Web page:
China Built a Railway in Kenya that Leads to Nowhere

China Built a Railway in Kenya that Leads to Nowhere

In 2017, the first section of Kenya’s Chinese-built railway was launched with great enthusiasm. However, two years later, progress on the rail network ground to a halt in the middle of Kenya, stalling the ambitious plan to connect it with other landlocked East African countries.

The project faced financial challenges, with Kenya servicing loans of approximately $4.7 billion, primarily borrowed from Chinese banks. Despite the setbacks, the passenger side of the business thrived, transporting commuters efficiently between Mombasa and Nairobi. Still, the success of the passenger service alone couldn’t cover the loans, as the primary revenue source was expected to come from the cargo sector.

The railway was designed to bring containers from Mombasa port to landlocked countries such as Uganda, Rwanda, and the Democratic Republic of Congo. However, the rail currently only extends to Naivasha, leaving it far from the Ugandan border. Consequently, most freight trains return to Mombasa empty, resulting in a significant loss of potential income.

Kenya’s Transport Cabinet Secretary, Kipchumba Murkomen, stressed that completing the railway project would be more productive but acknowledged the financing challenge. The government was actively exploring funding options, including discussions at the upcoming Belt and Road Summit in China.

China’s Belt and Road Initiative (BRI), launched in 2013, has been instrumental in reshaping global infrastructure. However, the future of the BRI is uncertain as China reduces funding, and African countries grapple with mounting debt. Some critics argue that certain BRI investments involved opaque processes, inflated costs, and political backlash, while internal issues have curtailed funding.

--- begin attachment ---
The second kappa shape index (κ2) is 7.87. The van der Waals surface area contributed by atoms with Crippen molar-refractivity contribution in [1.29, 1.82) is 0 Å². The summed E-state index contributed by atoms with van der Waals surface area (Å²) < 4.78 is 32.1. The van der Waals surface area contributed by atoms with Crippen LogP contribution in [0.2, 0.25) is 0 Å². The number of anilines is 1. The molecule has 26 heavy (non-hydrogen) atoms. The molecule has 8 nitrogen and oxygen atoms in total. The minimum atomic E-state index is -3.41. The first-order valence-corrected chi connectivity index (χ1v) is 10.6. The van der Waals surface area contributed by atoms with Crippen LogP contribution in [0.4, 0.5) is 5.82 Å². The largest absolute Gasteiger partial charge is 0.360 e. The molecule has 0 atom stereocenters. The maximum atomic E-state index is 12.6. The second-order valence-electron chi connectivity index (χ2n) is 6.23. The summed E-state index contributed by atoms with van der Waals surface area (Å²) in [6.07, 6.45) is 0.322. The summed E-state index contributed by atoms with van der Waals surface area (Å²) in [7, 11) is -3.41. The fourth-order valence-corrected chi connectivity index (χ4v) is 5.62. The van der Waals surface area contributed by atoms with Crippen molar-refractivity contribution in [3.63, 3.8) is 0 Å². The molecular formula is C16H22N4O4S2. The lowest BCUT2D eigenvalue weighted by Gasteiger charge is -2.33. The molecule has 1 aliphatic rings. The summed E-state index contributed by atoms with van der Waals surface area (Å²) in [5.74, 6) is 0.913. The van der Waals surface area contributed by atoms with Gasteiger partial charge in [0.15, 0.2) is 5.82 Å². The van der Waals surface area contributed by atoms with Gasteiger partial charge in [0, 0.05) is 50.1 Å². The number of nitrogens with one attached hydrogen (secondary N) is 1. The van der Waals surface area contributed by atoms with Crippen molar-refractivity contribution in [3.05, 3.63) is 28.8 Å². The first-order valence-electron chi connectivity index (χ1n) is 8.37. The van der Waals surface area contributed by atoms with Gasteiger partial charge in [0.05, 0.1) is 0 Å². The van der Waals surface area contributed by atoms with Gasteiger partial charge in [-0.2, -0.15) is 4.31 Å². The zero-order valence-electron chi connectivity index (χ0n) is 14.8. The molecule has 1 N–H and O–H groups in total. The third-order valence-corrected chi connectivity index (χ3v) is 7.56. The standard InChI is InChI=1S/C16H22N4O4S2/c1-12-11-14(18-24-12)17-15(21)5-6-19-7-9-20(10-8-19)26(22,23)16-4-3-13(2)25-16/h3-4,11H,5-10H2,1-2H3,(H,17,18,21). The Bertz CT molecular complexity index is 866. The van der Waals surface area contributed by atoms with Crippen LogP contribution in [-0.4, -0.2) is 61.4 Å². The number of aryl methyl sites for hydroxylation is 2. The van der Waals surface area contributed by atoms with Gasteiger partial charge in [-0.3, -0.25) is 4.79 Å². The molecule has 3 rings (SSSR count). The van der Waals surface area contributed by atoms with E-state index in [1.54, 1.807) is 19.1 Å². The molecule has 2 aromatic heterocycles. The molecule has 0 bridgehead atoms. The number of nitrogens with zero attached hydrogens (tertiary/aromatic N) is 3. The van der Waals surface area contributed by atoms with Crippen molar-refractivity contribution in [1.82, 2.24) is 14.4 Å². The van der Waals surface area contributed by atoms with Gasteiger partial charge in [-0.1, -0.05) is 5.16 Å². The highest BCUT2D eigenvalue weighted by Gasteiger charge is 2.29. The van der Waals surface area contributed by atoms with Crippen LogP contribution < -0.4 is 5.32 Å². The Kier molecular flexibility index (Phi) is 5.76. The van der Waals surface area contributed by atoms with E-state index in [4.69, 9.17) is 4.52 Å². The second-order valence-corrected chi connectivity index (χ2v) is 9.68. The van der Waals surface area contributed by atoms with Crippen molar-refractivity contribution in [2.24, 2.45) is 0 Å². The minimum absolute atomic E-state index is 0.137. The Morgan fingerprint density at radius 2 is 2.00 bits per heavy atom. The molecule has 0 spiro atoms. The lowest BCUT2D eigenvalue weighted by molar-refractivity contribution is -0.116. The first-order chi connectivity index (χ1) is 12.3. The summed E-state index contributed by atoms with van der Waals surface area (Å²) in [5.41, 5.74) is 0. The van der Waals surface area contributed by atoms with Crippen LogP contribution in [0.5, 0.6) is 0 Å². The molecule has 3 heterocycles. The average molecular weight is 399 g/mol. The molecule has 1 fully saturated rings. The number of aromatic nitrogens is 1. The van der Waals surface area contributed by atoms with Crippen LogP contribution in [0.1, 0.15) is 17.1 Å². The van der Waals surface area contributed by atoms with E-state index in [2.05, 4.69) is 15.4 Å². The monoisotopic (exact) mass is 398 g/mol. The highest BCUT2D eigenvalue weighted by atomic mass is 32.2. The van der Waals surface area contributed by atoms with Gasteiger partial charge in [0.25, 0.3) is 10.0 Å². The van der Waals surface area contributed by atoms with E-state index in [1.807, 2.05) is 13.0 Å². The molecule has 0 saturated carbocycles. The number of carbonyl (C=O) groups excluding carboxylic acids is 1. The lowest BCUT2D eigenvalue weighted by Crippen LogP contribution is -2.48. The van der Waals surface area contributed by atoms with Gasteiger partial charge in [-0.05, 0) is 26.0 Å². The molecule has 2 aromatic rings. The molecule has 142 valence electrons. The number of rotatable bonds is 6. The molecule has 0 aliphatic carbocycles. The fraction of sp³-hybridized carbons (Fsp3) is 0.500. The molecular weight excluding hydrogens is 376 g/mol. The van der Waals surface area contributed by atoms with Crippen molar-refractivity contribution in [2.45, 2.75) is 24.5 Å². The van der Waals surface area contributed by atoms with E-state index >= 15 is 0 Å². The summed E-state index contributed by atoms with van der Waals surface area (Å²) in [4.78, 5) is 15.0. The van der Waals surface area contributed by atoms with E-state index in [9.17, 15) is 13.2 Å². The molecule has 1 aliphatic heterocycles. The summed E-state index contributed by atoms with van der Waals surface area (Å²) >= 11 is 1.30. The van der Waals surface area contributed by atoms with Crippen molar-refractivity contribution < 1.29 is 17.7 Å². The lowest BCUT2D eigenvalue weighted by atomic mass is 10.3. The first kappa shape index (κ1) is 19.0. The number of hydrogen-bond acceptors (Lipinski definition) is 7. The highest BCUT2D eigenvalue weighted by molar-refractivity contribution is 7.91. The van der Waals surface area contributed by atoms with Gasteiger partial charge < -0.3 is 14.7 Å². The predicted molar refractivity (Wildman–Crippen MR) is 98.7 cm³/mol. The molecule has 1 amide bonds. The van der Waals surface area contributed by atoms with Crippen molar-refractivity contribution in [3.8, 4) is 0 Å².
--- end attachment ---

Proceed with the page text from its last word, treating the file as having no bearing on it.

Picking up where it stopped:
Kenya is open to various funding options, including the involvement of private sector players from China who are willing to invest. They may consider a grace period to first service the existing loans.

However, concerns about the heavy debt profile of the country and the opacity surrounding the deals with China weigh heavily on the minds of Kenyans. Transparency and public confidence are essential to address these issues.

To fulfill its initial vision, Kenya’s railway project must expand transnationally, connecting to landlocked countries as initially planned. But competition in the region is fierce, with Tanzania offering a more cost-effective and electrified rail network. This highlights the need for African nations to assert greater control over their infrastructure development and seek partnerships that align with their interests and economic development.

Western countries have also sought to counter China’s BRI with initiatives like US President Joe Biden’s Build Back Better World Initiative. However, the challenge remains to balance immediate financial concerns with the long-term benefits of such infrastructure projects, as many commuters in Kenya see value in investing in their country’s future.

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